Android users are surprised to find that the Flashlight apps for Android could rat out device owners, and many more seemingly innocent apps can track their location, according to the Carnegie Mellon University. Researchers argue people are surprised to learn that popular mobile applications are sharing their sensitive data.
â€œThere’s no sensible reason why a flashlight app would need your location,” said Jason Hong, associate professor in the Human-Computer Interaction Institute. â€œThat was the biggest surprise to people – 95 percent were surprised it used location data. No one expects Angry Birds to use location data, but it does. All of this information can be used for good or for bad.â€
Though users were surprised to learn that Dictionary.com uses their location to identify words searched by other users nearby, some apps are less benign. The Pandora radio app has access to contact lists, the Flashlight app is also sharing their device ID, while Horoscope collects location data. Many free apps also share sensitive data with online marketers and profiling groups.
Researchers at the Carnegieâ€™s Human-Computer Interaction Institute analyzed the top 100 Android mobile apps of the past year with an eye to security concerns. The 10 apps that most surprised users (and the sensitive information each app accesses) were:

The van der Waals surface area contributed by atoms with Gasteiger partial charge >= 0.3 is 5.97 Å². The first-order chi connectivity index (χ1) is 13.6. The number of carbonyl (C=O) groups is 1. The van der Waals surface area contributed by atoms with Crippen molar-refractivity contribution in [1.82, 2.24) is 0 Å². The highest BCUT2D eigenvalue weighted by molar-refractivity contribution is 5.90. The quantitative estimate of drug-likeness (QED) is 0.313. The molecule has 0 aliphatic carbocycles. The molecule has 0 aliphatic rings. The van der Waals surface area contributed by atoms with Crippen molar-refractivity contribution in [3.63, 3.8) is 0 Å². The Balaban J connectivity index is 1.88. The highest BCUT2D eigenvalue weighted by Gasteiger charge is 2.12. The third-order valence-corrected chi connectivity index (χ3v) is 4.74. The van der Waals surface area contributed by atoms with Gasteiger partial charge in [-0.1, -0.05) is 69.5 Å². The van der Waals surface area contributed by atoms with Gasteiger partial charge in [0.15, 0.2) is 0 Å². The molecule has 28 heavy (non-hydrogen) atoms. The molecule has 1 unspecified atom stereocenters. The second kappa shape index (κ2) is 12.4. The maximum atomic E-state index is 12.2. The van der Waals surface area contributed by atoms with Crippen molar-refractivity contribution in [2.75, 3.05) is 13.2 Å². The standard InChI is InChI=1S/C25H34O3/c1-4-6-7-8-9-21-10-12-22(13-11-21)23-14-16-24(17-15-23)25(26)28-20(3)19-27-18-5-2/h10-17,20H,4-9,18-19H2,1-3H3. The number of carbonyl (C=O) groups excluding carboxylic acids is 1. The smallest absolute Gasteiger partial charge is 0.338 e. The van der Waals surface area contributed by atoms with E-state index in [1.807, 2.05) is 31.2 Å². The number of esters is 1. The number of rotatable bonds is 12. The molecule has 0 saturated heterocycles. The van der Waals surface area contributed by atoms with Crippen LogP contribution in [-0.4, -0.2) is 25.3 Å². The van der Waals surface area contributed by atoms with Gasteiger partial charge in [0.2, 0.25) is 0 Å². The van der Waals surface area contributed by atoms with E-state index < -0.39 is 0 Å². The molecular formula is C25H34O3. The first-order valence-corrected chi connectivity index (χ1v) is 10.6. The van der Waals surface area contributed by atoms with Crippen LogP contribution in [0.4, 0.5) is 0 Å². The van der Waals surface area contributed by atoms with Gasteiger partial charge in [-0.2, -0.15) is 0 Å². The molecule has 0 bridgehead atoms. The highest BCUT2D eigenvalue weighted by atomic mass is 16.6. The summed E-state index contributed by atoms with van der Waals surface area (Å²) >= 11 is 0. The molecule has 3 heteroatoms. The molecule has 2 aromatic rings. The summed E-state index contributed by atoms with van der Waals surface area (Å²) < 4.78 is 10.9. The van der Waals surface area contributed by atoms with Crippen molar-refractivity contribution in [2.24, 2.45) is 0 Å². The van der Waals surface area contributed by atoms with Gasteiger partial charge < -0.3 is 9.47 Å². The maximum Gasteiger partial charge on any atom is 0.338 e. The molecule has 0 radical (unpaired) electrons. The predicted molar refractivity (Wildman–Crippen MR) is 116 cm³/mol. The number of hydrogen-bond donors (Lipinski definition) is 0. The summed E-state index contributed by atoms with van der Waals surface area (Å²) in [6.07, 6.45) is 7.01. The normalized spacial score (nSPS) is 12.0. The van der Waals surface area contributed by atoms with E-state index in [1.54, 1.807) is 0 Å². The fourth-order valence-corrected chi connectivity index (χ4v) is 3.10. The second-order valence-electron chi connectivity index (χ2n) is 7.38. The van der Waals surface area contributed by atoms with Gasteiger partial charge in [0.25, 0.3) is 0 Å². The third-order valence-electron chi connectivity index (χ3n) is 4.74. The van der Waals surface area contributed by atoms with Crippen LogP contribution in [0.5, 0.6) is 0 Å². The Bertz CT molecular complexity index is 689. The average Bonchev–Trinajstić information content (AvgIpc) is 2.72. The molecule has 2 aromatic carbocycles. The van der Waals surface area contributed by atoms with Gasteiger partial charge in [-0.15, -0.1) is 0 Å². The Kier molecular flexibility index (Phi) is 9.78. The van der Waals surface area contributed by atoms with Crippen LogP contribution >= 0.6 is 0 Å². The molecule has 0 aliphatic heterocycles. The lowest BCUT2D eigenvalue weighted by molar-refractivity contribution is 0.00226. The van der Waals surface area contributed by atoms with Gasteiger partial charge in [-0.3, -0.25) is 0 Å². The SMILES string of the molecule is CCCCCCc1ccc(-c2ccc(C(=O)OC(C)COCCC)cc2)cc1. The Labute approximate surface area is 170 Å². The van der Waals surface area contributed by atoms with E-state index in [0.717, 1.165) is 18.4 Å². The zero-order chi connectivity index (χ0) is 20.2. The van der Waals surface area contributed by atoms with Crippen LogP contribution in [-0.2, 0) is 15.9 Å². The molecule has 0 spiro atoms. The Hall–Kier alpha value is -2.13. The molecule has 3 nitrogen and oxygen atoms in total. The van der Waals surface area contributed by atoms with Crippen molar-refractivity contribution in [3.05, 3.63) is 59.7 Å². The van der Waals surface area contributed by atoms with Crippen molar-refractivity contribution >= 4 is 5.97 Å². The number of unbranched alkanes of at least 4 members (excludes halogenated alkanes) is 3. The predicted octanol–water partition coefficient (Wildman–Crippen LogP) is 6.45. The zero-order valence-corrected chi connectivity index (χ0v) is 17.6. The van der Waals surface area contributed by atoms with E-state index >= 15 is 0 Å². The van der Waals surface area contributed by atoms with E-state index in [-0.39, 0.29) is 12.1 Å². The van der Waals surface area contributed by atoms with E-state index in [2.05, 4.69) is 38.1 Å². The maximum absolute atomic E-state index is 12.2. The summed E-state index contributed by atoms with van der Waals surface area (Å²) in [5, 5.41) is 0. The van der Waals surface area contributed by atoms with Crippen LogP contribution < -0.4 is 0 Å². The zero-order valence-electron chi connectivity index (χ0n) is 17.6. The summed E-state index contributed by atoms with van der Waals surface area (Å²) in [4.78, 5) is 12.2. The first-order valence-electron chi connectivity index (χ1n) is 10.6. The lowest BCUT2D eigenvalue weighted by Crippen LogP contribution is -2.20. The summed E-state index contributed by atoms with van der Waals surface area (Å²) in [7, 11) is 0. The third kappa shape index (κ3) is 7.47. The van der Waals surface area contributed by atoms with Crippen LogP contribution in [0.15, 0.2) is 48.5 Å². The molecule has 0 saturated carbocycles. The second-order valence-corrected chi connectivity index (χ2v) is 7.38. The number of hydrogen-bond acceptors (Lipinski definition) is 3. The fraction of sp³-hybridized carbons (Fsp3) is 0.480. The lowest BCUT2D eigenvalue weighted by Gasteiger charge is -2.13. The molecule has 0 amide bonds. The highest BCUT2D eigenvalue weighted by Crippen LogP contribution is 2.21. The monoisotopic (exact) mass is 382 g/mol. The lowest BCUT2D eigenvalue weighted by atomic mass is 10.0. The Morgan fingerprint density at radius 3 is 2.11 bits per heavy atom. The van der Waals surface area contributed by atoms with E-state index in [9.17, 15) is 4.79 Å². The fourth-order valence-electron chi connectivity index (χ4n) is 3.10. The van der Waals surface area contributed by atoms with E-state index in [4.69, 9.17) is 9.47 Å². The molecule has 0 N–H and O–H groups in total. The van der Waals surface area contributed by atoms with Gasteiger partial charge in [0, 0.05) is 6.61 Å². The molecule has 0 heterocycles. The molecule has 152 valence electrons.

Brightest Flashlight (device ID, location)
Toss It game (device ID, location)
Angry Birds game (device ID, location)
Talking Tom virtual pet (device ID)
Backgrounds HD Wallpapers (device ID, contacts)
Dictionary.com (device ID, location)
Mouse Trap game (device ID)
Horoscope (device ID, location)
Shazam music (device ID, location)
Pandora Internet Radio (device ID, contacts)
At the same time, many popular apps caused no surprise in terms of data access. As an example, no one was concerned that Google Maps accessed location information or that a messaging tool accessed contact lists.Â Â
More than half a million apps can be downloaded from The App Store, and the market will develop beyond smartphones. â€œTVs will run apps. Cars will have apps. Weâ€™re going to see all of these problems again,â€ Hong said.
The research was sponsored by the National Science Foundation, Google and the Army Research Office.